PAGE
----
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Safety is Number One Priority
Headrick Logging, Anderson, Calif.
By Kathy Coatney
Headrick Logging started out in the small northern California town of Shingletown with a six-man crew and one Cat side. Twenty-six years later, Headrick Logging has become an industry leader in mechanical logging.
Family-owned and operated, Headrick Logging is based in Anderson, Calif. Co-owners Jim and Liz Headrick have 55 employees and harvest timber and biomass for private and public timberlands.
Liz Headrick says, “We’re family oriented in the sense that we do employ our family. There are kids, brothers, brothers-in-law, sisters-in-law, and we like to help with our employees when they have needs outside of work. That’s something that’s really important to us.”
The employees are considered seasonal, but there are employees who have been with the company for 20 plus years, Headrick says.
Another unique feature about Headrick Logging is they work 10-hour days, five days a week.
“We do that partially for costs, but also for increased productivity,” Headrick explained. “I think productivity is a little bit higher when the employee isn’t as worn out the next day, and I think they’re a little bit happier and that makes for safer employees.”
Headrick Logging prides itself on safety and strives to exceed safety standards. Ben Snyder, safety/human resources director for the company says safety is the number one priority, and the focus on safety has allowed the company to thrive.
Weekly safety meetings have contributed to fewer accidents and reduced insurance premiums. Safety meetings are held every week to keep employees updated on new information. Even contracted personnel on the jobsite will attend the safety meetings.
“Our subcontractors are required to maintain their own safety programs and also follow our safety guidelines,” Snyder says.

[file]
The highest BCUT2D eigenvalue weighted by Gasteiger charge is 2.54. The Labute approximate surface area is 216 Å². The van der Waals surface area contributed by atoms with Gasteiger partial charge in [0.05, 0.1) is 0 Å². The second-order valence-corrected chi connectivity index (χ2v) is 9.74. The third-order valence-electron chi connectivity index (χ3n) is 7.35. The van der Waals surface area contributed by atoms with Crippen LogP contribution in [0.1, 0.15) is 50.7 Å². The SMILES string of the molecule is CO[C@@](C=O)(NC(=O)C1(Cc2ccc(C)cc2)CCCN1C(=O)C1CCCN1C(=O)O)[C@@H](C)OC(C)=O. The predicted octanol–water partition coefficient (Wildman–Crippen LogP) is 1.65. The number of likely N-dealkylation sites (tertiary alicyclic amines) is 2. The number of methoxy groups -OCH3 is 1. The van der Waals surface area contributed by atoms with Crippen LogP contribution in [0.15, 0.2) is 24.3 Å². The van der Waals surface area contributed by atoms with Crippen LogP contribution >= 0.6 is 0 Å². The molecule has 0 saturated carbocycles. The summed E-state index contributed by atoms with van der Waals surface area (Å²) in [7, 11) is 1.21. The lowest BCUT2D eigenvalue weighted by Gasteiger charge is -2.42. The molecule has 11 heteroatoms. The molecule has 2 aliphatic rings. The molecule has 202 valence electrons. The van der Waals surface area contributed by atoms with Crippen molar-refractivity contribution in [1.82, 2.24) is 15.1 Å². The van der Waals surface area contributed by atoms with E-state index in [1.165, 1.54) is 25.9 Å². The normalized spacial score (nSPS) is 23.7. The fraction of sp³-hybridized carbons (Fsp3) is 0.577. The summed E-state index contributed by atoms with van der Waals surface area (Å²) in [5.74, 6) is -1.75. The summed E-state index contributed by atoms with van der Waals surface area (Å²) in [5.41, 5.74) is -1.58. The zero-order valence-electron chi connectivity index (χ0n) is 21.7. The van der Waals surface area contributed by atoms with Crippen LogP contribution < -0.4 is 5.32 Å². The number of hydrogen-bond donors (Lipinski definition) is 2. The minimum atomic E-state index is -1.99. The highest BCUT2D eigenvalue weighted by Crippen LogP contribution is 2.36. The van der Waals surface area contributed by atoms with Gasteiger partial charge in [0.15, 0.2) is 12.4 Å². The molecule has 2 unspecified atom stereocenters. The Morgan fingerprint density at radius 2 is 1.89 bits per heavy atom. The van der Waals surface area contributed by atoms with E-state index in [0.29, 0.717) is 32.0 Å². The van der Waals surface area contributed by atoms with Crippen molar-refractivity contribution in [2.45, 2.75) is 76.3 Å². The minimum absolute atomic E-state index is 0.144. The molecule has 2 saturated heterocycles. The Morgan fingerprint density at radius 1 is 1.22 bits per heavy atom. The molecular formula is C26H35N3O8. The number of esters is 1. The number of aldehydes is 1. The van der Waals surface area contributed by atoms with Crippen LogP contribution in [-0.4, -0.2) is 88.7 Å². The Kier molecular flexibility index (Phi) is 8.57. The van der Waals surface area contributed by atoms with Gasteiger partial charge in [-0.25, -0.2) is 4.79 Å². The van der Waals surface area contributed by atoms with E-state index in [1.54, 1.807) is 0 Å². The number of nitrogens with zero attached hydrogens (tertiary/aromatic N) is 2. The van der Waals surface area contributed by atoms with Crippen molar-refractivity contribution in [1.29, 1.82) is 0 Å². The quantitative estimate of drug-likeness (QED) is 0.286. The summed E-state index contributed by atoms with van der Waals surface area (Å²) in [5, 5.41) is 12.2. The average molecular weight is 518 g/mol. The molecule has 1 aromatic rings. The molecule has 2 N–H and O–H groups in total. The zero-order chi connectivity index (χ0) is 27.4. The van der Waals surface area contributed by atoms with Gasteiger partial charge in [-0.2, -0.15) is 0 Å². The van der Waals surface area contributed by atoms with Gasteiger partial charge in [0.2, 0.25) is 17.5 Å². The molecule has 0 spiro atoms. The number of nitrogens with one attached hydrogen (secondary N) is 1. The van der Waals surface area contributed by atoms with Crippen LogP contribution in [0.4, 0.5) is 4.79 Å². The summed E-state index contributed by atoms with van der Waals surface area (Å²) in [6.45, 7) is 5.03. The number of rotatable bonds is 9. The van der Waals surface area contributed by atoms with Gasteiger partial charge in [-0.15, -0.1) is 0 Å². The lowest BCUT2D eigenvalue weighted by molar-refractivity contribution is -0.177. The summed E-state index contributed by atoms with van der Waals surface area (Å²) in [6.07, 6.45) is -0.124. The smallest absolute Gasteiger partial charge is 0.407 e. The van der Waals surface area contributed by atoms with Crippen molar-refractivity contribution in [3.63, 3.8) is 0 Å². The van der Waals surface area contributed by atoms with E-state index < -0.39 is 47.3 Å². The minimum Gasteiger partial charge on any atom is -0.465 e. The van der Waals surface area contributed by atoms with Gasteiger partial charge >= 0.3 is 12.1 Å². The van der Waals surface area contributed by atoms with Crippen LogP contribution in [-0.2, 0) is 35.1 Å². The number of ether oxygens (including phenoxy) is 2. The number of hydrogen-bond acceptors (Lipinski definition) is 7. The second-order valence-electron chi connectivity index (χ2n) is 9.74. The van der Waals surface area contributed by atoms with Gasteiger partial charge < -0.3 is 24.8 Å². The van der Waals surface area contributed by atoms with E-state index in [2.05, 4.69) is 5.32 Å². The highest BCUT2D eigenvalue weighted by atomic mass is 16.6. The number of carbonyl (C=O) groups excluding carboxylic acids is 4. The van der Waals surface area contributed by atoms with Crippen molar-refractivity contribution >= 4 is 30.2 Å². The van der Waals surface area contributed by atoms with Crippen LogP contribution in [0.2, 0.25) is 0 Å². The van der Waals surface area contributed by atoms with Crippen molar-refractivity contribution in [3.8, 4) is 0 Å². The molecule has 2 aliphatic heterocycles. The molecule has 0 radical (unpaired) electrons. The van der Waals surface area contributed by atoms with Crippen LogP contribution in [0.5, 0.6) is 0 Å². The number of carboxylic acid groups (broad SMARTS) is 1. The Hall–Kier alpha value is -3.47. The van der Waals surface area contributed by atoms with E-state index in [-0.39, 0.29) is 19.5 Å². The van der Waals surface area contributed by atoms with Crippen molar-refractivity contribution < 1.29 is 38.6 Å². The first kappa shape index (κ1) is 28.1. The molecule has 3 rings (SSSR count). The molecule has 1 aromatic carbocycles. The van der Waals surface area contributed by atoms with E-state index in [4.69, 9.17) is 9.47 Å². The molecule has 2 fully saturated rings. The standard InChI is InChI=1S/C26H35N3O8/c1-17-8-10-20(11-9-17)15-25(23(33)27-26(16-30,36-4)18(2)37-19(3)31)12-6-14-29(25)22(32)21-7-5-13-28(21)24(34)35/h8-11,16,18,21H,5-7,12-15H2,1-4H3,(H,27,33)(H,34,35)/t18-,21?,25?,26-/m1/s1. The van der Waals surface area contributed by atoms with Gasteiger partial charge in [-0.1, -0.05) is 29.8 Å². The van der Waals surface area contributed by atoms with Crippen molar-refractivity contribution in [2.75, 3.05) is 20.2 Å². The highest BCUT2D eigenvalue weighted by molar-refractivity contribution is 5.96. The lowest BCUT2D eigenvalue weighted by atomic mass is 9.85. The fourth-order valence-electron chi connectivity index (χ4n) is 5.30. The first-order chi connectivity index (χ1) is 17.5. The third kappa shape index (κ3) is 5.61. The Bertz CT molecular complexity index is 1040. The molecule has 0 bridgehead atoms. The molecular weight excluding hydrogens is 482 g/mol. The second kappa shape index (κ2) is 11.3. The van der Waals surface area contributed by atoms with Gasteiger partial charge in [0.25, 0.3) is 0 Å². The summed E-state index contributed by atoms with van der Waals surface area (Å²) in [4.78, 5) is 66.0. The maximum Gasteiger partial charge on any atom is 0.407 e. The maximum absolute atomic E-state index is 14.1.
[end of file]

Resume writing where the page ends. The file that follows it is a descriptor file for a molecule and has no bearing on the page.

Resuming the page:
Snyder adds that it’s easy for employees and subcontractors to become complacent when day in and day out nothing ever happens. And that can be dangerous. The safety meetings help ensure that everyone continues to make safety a priority.
“Just because nothing happens for the last 1,000 days straight doesn’t mean the next day isn’t going to get you,” Snyder says. “All it takes is one accident, and you or somebody you work with might not walk out.”
Safety goes beyond looking out for just one employee’s safety. It’s also about the safety of coworkers and for the people coming in later.
“The way they leave the land is a potential hazard. Fallers or whomever is coming in behind them, we don’t want to create a hazard for someone down the line,” Snyder says.
Most of the injuries the company sees are repetitive motion injuries. Headrick Logging has found that the way to combat those injuries is to encourage workers to get up and move around frequently and avoid staying in their seats all day.
“Getting up and actually moving around is important,” Snyder stresses. “You’ll see the guys on the landing
Owning and Contracting Equipment